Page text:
But it’s not just about placing military officers in friendly countries. New Delhi also plans various joint exercises that keep strategic interests in mind. In 2012-13, India was perhaps the only country to have conducted joint drills with all P-5 countries—the permanent members of the United Nations Security Council. While many of the exercises—like the Yudh Abhyas series with the U.S. and Exercise Ajey Warrior with the U.K.—are part of a long-term engagement, India is increasingly focused on offering its expertise to its immediate neighbors too. In keeping with that policy, Indian forces have conducted joint drills, maneuvers and exercises with Nepal, Bangladesh and Sri Lanka, as well as with Singapore, Vietnam and Indonesia.
Living in the shadow of an increasingly assertive China, most ASEAN and East Asian nations want New Delhi to be a counterweight to Beijing. Philippines, Thailand, Indonesia and, particularly, Vietnam and Myanmar, have time and again asked New Delhi to help them both in terms of military training and weapons supply.
On a four-day visit to India last July, Myanmar’s navy chief, Vice Admiral Thura Thet Swe held wide-ranging consultations with top officials from the Indian Ministry of Defence. Apart from increasing the number of training slots of Burmese officers in Indian military training establishments, India has agreed to build at least four Offshore Patrol Vehicles (OPV) in Indian Shipyards to be used by Myanmar’s navy.
The Indian Navy, far larger than its Vietnamese counterpart, has been supplying critical spares to Hanoi for its Russian origin ships and missile boats. However, New Delhi is now more open about supporting Hanoi. Last year it offered a $100-million credit line to Vietnam to purchase military equipment. The money will be used to purchase four patrol boats.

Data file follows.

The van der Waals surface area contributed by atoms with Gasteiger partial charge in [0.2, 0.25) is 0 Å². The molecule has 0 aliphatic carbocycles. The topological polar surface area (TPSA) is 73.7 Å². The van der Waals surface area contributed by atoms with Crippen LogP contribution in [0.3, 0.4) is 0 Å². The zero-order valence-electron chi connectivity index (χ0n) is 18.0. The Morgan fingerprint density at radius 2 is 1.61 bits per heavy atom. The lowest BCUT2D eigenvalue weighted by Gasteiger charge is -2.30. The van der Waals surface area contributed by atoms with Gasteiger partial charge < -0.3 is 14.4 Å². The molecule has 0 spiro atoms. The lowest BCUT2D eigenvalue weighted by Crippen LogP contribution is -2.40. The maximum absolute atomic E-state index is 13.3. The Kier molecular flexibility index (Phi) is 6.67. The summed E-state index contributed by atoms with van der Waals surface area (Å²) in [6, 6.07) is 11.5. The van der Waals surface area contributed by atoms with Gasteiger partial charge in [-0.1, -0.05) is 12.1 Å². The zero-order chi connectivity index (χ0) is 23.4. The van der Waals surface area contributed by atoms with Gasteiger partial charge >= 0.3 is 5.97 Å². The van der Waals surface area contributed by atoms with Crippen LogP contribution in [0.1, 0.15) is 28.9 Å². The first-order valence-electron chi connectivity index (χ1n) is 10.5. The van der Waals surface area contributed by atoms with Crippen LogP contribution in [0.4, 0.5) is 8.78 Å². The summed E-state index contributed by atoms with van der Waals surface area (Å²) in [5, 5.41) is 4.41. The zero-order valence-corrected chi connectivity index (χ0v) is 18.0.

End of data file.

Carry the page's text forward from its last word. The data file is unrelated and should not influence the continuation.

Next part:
Then there is the renewed closeness between India and Japan. When Japan’s Prime Minister Shinzo Abe came to India in the last week of January there was more than usual interest around the world because Abe has not hidden his intention of stitching together a broader alliance in Asia, not necessarily directed at China but certainly designed to balance its rapid rise. Not surprisingly, one key element of the joint Indo-Japan statement was preserving maritime freedom and respect for international laws in Asia. New Delhi and Tokyo reiterated their commitment “to the freedom of navigation, unimpeded commerce and peaceful settlement of disputes based on the principles of international law.” In the context of the rising tension between China and Japan over the disputed island and Beijing’s assertiveness in the South China Sea, the reiteration is important.
For the first time the two countries have decided to step up their defense cooperation. Japan is at an advanced stage of talks with India to sell the ShinMaywa US-2 amphibious aircraft. If that goes ahead, this will be the first Japanese defense export since World War II. New Delhi has also invited Tokyo to participate in the annual Exercise Malabar held between the U.S. and the Indian navies. Last time Japan—along with Australia and Singapore—joined the maritime man oeuvre in 2007, Beijing protested vehemently. Seven years down the line, China is unlikely to react as vociferously, at least judging by the measured response emanating from Beijing to this new India-Japan tango. It is certain, though, that New Delhi’s new thrust to push military cooperation more vigorously as part of its diplomatic outreach will be watched keenly around Asia.